Elizabeth Feng was a freshman in March of 2020 when students were ordered to stay home — initially for a few weeks, and ultimately, for a year and a half.
“We were all like ‘yay, we get off time from school’ we all thought it was going to be two weeks and then I think we soon realized it wasn’t going to be just two weeks,” said Feng.
When she did return, it was with a mask, social distancing, and frequent testing. Now she is planning to go to UC Berkeley in the fall.
Read the article by Velena Jones of NBC Bay Area
OUSD’s annual attendance fell 4% as a result of the teachers strike
Those absence rates dropped OUSD’s average daily attendance for the year from 89% to 85%, which will, in turn, reduce the amount of money the district receives from the state. Prior to the pandemic, OUSD’s average daily attendance rate was around 94%. Since then, Oakland schools have struggled to reach that number.
Read the article by Ashley McBride of The Oaklandside
Winner of upcoming Oakland school board election could be crucial swing vote for divided district
An election to fill a vacant seat on the politically divided Oakland school board this November could establish a crucial swing vote on intensely fought-over issues such as school closures and labor contracts. Whoever fills the seat may either cement or erode the growing political power of the Oakland Unified School District teachers union. They’ll also have a significant influence on how the district deals with its embattled finances.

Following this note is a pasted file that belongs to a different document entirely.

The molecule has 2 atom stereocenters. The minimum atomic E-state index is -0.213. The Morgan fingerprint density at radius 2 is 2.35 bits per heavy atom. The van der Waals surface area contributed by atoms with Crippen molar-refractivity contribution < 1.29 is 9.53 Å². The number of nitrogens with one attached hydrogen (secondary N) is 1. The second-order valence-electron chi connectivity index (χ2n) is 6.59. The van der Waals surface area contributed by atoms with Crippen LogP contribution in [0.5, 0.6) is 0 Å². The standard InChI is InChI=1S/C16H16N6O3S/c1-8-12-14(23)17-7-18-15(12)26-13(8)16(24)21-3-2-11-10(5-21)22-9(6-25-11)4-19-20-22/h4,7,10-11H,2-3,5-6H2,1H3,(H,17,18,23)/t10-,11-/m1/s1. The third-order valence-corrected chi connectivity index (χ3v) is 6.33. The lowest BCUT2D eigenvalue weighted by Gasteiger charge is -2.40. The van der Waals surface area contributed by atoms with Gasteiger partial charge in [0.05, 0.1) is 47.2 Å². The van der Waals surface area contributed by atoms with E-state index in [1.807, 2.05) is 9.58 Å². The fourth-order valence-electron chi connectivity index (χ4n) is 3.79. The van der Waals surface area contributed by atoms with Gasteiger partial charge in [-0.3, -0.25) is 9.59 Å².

Read the article by Shomik Mukherjee of The San Jose Mercury News
The State of California
‘Very unlikely’ California has enough money for proposed budget, Legislative Analyst’s Office says
“Our analysis suggests that level of revenue is very unlikely — there is less than a one‑in‑six chance the state can afford the May Revision spending level across the five‑year period,” according to the LAO. “This means that, if the Legislature adopts the Governor’s May Revision proposals, the state very likely will face more budget problems over the next few years.”
The Legislature will vote on a final budget by June 15.
Read the article by Carolyn Jones of EdSource
Fresno teachers vow a strike vote if they don’t reach a deal with district. ‘We’re tired’
“We have a plan on how to transform public education in Fresno,” he told The Bee’s Education Lab before the rally. “The district is lacking in a response – doesn’t have a plan. We’re tired of (them) dragging this on.”
Read the article by Julianna Moreno of The Fresno Bee